We strongly believe in atmosphere at home when everyone should feel comfortable and cozy. Light is one of the factors that make the room calm and peaceful, and it is so important to me to create relaxing and loving mood. I am inspired by “hygge” which is how I used to live when I was growing up. To me, that means a house full of laughter, homemade cake, and coziness.
 
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In design, I follow my inner creativity and decorate with whatever works for my family rather than follow one style. I am drawn to clean lines and all mid-century pieces that remind me about my parents house. We used inherited elements and priceless-to-us family heirlooms that are from all over the world and represent a few different styles.
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The combination of family pieces, vintage finds, and mid-century West Elm items creates a home that promotes togetherness and relaxation. Each room has something that makes it special and different, but the entire home speaks the same language. 

Monika, thank you so much for showing us around! Follow Monika along on Instagram @zigzagstudio for more.

See you in a few weeks, Mutts! 

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How to Repair A [Seemingly] Hopeless Dresser

As I mentioned on Monday, I finally found the perfect dresser for the next item on my 2017 Furniture Flip Bucket List.  

 
 

There's just a few little problems...

 
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And one big one.

See what I mean? Gasp!  There's a huge chunk missing from the decorative trim molding.  

Up until this point in my furniture refinishing career, I have only re-attached existing splintered pieces.  I've never conjured missing pieces of a dresser before.  I mean do I whittle it?  Cut the whole section of molding out and replace it with as close a match as I can find?  No my friends.  I am here to tell you today - there is another way.  And all you need is a few items from the hardware store:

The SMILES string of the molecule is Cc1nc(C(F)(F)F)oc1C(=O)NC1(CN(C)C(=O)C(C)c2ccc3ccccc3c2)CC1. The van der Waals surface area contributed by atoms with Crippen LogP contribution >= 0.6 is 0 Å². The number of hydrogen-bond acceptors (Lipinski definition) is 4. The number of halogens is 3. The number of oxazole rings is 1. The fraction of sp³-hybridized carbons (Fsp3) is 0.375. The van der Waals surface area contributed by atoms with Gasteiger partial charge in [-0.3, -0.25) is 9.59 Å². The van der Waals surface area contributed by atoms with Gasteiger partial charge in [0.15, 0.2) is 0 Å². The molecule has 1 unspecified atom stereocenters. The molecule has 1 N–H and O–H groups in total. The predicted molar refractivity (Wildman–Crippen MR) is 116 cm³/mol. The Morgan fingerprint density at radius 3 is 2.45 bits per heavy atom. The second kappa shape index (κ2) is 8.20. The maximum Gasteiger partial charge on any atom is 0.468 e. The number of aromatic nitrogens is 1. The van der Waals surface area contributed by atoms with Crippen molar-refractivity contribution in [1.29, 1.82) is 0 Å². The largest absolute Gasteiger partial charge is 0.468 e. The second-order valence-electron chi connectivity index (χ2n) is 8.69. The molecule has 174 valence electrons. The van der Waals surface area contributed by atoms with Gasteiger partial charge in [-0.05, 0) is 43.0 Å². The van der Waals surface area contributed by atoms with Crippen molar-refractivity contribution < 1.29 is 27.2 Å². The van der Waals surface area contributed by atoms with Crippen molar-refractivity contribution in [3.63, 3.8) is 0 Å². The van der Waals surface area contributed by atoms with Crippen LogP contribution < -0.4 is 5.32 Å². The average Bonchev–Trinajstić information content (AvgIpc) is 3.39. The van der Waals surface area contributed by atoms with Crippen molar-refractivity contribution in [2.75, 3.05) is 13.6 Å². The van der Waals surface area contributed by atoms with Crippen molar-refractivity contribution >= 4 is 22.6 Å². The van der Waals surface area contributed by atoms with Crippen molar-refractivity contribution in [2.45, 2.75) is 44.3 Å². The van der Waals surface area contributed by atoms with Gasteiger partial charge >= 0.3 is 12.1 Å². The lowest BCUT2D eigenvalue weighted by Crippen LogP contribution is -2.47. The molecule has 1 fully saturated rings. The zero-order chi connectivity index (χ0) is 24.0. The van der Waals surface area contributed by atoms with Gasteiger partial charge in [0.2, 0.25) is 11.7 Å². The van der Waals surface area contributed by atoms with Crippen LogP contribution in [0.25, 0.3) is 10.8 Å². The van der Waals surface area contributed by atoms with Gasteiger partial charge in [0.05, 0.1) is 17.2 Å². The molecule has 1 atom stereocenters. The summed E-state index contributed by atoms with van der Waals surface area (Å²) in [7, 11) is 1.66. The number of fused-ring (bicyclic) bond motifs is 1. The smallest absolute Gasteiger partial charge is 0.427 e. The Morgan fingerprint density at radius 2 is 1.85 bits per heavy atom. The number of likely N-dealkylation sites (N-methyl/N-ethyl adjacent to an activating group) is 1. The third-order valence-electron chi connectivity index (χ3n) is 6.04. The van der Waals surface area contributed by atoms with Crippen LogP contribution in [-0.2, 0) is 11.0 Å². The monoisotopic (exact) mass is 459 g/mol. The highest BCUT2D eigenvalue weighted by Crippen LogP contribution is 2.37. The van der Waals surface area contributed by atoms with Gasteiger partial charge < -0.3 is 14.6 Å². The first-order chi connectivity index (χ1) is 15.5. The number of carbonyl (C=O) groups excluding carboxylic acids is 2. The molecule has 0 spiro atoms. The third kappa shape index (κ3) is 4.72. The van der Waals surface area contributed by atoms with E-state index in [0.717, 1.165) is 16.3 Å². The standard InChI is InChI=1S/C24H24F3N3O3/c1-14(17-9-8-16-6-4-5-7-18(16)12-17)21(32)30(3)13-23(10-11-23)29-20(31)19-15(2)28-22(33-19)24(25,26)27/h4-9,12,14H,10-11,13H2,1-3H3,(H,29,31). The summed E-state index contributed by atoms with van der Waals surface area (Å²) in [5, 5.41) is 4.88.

A can of minwax wood filler with hardening agent
A wood shaver
A plastic putty knife
Scrap wood
screws
Some sandpaper

After watching a couple helpful videos, I learned that step one is to attach a piece of scrap wood underneath the damaged area with a few screws.

Following the instructions on the Minwax can, I mixed the wood putty with the hardener and applied it quickly to the effected area.

And I applied some to the chips in the veneer on the drawers while I was at it.

After letting it set, I gingerly detached the scrap wood - first by unscrewing it from the dresser, then by cutting away the excess hardened wood filler.

Now comes the fun part - sanding the hardened wood to match the contours on the molding as close as possible.

To get those clean lines, I used a wood shaver on the bottom until the wood filler felt flush with the underside of the drawer frame.

And also on the front edge since sanding would have rounded the edges too much.

After that, it was a matter of sanding the entire body of the piece to prep for paint.

And sanding the drawers to smooth out the repaired areas of the veneer too.

Now it's time to paint.  

Can you spot the repair?

How about now?

Once painted, the damaged areas are virtually undetectable!

I am so pleased to find that such a seemingly "big" problem can be fixed by such a small can of wood filler!

I hope this little tutorial saves a dresser or two from the dump.  And if you end up giving this repair method a try, feel free to share your experience with us!

P.S. Read more about this dresser's transformation on Apartment Therapy!